Crossovers and SUVs reached a major sales milestone in the first six months of the year by accounting for more than half of total new vehicle deliveries in Europe for the first time ever. Their market share grew to 51 percent, representing a significant jump compared to the first half of 2022 when it was at 48 percent. Sales numbers collected by market researcher Dataforce show deliveries grew by 23 percent over H1 2022, reaching 3.37 million units.
Looking at the top 10 most popular SUVs in H1 2023, the Tesla Model Y was first with 138,152 units, or a whopping 207 percent more than in the same period of last year. The only other SUV that managed to generate over 100,000 sales was the Volkswagen T-Roc with 104,465 (up by 32 percent). Toyota nearly made it to the six-figure club with the Yaris Cross (96,849 units), representing an increase of 49 percent.
2022 Volkswagen T-Roc facelift
The top 10 was rounded off by the VW Tiguan, Dacia Duster, Hyundai Tucson, Peugeot 2008, Kia Sportage, Renault Captur, and the Ford Puma. Overall, small SUVs were the most popular on the Old Continent in H1 2023, accounting for 1,133,822 sales, followed by compact SUVs with 999,568 sales, and small cars with 913,571 sales.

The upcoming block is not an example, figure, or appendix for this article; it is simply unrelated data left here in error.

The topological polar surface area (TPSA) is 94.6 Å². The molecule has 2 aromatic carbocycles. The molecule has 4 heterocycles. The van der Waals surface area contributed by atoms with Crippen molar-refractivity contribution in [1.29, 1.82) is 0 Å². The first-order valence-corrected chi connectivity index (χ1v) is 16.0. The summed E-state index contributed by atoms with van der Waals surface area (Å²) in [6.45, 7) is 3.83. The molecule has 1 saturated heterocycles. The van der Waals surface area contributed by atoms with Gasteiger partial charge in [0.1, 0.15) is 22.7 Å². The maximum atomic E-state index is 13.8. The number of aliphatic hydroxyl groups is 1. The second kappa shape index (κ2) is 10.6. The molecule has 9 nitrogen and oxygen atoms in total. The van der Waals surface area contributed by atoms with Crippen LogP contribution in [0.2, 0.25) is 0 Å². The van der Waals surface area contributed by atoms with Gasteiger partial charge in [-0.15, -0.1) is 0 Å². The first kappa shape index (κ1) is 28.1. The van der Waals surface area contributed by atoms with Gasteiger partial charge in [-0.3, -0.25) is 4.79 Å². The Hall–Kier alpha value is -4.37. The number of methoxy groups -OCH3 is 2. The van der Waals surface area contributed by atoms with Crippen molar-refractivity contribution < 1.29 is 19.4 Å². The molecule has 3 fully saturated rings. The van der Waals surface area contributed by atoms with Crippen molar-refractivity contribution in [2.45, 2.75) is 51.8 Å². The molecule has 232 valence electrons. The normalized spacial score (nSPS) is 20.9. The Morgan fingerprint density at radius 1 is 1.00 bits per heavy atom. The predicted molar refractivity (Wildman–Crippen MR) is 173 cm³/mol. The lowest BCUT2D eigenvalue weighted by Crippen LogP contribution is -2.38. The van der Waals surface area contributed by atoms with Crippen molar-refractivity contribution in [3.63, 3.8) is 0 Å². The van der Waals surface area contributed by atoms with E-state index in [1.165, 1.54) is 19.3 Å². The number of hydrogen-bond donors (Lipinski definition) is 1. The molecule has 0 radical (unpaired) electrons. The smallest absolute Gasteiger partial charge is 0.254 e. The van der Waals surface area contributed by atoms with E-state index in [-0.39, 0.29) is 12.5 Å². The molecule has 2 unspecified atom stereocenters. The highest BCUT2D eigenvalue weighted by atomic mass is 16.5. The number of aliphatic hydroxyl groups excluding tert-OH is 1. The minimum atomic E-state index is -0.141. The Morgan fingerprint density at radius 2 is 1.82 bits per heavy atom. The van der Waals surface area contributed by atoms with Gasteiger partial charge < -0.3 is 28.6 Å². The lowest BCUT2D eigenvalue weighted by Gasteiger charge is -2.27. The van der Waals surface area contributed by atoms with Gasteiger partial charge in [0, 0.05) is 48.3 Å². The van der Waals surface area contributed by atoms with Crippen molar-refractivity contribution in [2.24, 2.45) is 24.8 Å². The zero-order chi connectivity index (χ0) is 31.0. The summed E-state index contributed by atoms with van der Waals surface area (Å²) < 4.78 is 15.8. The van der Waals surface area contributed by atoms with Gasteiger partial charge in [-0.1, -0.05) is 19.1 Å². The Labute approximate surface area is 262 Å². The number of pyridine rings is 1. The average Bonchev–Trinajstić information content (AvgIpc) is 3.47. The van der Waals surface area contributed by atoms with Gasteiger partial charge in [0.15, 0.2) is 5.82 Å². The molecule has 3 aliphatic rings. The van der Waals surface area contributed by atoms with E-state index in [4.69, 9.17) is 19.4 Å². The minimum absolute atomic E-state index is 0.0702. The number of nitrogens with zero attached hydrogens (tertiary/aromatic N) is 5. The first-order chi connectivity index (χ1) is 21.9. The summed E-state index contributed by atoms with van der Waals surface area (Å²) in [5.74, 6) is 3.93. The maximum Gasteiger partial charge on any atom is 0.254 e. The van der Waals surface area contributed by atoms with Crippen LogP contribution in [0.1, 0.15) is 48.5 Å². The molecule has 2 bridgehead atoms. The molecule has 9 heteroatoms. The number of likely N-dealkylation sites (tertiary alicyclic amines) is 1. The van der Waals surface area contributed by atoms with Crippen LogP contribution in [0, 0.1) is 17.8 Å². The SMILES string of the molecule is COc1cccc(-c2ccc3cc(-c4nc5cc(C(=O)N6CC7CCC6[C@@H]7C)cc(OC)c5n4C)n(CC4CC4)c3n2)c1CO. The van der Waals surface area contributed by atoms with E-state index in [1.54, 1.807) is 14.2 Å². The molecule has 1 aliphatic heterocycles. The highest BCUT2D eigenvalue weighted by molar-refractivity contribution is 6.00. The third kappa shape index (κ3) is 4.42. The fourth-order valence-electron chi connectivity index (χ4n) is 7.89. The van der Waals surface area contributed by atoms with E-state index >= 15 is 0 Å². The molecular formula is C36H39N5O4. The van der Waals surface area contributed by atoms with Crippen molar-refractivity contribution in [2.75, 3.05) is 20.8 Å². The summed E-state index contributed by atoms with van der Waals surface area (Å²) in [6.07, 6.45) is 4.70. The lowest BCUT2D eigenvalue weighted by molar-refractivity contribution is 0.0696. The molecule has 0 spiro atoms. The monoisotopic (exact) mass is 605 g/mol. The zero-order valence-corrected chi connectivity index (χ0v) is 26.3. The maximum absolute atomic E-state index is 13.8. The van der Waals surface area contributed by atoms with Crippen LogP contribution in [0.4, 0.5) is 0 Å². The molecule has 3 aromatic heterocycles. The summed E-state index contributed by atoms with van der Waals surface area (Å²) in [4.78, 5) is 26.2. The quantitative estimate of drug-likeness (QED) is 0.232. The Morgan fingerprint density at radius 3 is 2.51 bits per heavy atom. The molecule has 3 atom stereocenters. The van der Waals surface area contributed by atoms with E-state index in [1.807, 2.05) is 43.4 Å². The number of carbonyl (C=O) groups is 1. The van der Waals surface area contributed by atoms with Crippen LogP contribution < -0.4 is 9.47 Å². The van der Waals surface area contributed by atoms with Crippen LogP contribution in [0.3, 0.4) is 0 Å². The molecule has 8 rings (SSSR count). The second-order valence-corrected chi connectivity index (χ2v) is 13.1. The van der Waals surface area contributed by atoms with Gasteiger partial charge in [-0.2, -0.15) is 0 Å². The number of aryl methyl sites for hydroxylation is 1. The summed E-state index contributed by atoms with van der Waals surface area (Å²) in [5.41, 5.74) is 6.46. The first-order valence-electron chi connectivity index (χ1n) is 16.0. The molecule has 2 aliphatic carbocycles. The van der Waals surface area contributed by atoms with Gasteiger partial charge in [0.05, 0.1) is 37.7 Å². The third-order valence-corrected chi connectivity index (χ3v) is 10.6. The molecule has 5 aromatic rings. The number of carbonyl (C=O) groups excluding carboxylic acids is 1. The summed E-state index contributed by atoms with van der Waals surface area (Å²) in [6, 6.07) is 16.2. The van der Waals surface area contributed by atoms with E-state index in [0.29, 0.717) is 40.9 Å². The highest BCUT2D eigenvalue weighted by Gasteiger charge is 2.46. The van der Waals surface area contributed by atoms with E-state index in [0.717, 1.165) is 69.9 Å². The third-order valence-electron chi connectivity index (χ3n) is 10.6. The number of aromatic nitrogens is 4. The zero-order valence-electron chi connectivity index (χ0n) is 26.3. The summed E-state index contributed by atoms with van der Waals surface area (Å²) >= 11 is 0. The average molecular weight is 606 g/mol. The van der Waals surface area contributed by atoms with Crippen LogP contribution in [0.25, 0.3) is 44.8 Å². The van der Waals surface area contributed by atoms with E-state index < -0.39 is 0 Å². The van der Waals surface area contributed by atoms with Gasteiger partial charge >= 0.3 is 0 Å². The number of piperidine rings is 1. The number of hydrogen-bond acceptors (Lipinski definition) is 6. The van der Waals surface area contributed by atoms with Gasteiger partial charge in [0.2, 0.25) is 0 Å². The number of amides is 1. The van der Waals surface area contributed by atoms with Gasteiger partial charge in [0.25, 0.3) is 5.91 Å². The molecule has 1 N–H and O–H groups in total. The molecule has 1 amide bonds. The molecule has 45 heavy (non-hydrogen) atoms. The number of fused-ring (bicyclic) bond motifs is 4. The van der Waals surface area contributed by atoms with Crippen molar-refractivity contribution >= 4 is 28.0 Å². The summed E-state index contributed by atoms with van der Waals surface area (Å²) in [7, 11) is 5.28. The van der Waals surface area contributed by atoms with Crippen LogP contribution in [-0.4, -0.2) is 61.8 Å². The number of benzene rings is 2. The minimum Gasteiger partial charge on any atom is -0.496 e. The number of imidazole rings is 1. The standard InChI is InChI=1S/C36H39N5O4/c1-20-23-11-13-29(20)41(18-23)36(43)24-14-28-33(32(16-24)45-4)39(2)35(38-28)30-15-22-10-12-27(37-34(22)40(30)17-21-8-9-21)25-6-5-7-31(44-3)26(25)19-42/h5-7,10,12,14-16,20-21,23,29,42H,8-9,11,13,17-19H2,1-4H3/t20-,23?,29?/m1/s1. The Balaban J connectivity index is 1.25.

That doesn't mean regular cars are a dying breed since the Dacia Sandero still had a strong first half of the year with 124,190 units. In addition, the Opel Corsa, Peugeot 208, and Renault Clio were all sold in more than 100,000 examples. The Skoda Octavia had an excellent H1 2023 with deliveries jumping by 77.3 percent to 83,073 units after parent company VW Group solved the production bottlenecks. The Golf still beat its more practical and larger Czech sibling, at 88,899 units.
Several automakers have expressed their concern about the fate of small models – be they regular cars or crossovers/SUVs – if the Euro 7 standard will be applied in its current form in 2025. For example, VW has warned that tweaking combustion engines to meet the tougher legislation will result in price hikes that would make these vehicles too expensive. Consequently, cars like the Polo and Fabia face an uncertain future.